Delighted, I am, to catch you here at Day 12 of my extended blog tour! I am humbled by the kindness of my wondrous host for sharing some blog space today. I hope to interest you bookish types in trying my first book in way too many years, this my only collection of short fiction: Comes this Time to Float: 19 Short Stories by Stephen Geez. You could add another “by Stephen Geez” to that, as I put the moniker in the subtitle, too. I’d be forcing it to find a theme, except maybe that all my stories try to look at something I think is important, but told in a decorative sort of way. Written here and there among novels over two decades, they show a variety of genres and styles, as I get restless. Now they’re tucked between jacketed hard covers and softs, or in e-however-you-likes.
Each tour stop will offer the opening paragraphs of a story from the book, then link to the full story online. A few will also link to audio-shorts narrated by me. An RRBC-specific promo video will be foisted on you every day. Using a narrator didn’t seem right for my own trailer, so yeah, it’s me. Be sure to post reviews in your favorite places, most helpfully if Amazon. RRBC members, be sure to report the Amazon link to your Reviews Coordinator for quarterly credit.
And you, I thank, too.
A Geez Author Blurb
Stephen Geez grew up in the Detroit suburbs during the American-auto domination. He earned his undergraduate and master’s degrees at the University of Michigan—Ann Arbor. He retired from scripting/producing television and composing/producing television music, then expanded his small literary management firm into indie-publisher and multi-media company Fresh Ink Group. Now he works from a deck overlooking the lake in north Alabama, helping other writers share their compelling narratives with the world.
The Book Blurb
Prepare to think as you explore these wildly disparate literary short stories by author, composer, and producer Stephen Geez. Avoiding any single genre, this collection showcases Geez’s storytelling from southern gothic to contemporary drama to coming-of-age, humor, sci-fi, and fantasy—all finessed to say something about who we are and what we seek. Some of these have been passed around enough to need a shot of penicillin, others so virgin they have never known the seductive gaze of a reader’s eyes. So when life’s currents get to pulling too hard, don’t fight it, just open the book and discover nineteen new ways of going with the flow, because NOW more than ever Comes this Time to Float.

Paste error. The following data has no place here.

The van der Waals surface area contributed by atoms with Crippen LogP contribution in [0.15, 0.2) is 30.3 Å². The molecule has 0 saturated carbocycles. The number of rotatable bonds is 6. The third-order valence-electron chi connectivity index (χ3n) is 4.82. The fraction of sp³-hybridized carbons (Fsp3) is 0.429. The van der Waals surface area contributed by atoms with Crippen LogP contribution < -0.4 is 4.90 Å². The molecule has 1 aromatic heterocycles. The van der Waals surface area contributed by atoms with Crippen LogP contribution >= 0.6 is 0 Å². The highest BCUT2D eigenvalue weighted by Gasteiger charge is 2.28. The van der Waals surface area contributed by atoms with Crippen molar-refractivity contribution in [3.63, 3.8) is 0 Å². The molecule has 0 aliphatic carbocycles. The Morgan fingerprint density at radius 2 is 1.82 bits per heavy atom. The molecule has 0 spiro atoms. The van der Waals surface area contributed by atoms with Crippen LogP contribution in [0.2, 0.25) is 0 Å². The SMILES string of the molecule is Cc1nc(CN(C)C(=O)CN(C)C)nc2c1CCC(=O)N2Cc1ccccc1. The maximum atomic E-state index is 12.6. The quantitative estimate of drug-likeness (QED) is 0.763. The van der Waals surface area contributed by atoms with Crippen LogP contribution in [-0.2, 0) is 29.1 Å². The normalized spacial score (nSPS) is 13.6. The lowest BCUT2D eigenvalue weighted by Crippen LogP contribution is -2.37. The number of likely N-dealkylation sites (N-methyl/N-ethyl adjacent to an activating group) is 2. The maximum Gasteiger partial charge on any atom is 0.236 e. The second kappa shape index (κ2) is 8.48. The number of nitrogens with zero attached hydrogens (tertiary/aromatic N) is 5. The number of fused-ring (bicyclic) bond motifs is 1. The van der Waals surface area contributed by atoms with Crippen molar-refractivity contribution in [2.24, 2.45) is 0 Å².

The Promo Video
Today’s Sample: “Sidekick”
I just figured out something all superheroes should know about our sidekicks.
I happened upon my own sidekick long before I grew up and stepped into the role of hero, way back when I was just a regular suburban kid with no inkling of my destiny as the savior of countless lives. Never a fan of those other heroes who star in their own comic books, I had no idea what a sidekick is supposed to do, let alone how much I would even need one.
And now, after decades working with my own sidekick for the common good, something has gone horribly wrong, and the blood is coming too fast, the injuries too severe, time too short. It’s breaking my heart that our era as superhero and sidekick is about to end.
I was nine or ten years old when the world’s most unlikely wannabe sidekick and his single-parent mom moved to our town. They set up housekeeping in that leaky rat’s nest of an old farmhouse down the dirt road where overgrown fields pushed feebly against encroaching scrub. Two years younger than I, skinny and smallish for his age, he tried to look passable in tattered second-hand clothes usually sized too big or too small. Ever the bully magnet, he liked to pedal around on his chain-throwing rattletrap bicycle, a mismatch of old parts he’d scavenged. Since I was the only boy who didn’t taunt him or push him down, he got to where he’d follow me about, hoping to join in while I hung out with others, but mostly content to hover at the periphery. He knew his place, but never acted resentful, instead appearing grateful for the tolerated proximity. No matter how much I ignored him, though, he often seemed to be watching me intently, studying me, as if appraising something only he could see.
Catching me alone with nowhere particular to go one day, he said he had a secret to tell me. He looked around as if worried someone might approach with bad intent. “Not here,” he whispered.
Now, as piqued as preteen boys are about mysteries, they’re just as skeptical of other boys’ promises of intrigue, except that he looked so serious my curiosity won out. “Just tell me,” I insisted, but he wiped his nose on his sleeve, then simply looked me straight in the eyes and waited, for once not looking so jumpy and scared.
The Whole Story
Be sure to come back here!
Find the Book Now
Should be just about everywhere, but here are the biggies:
Other Places I Lurk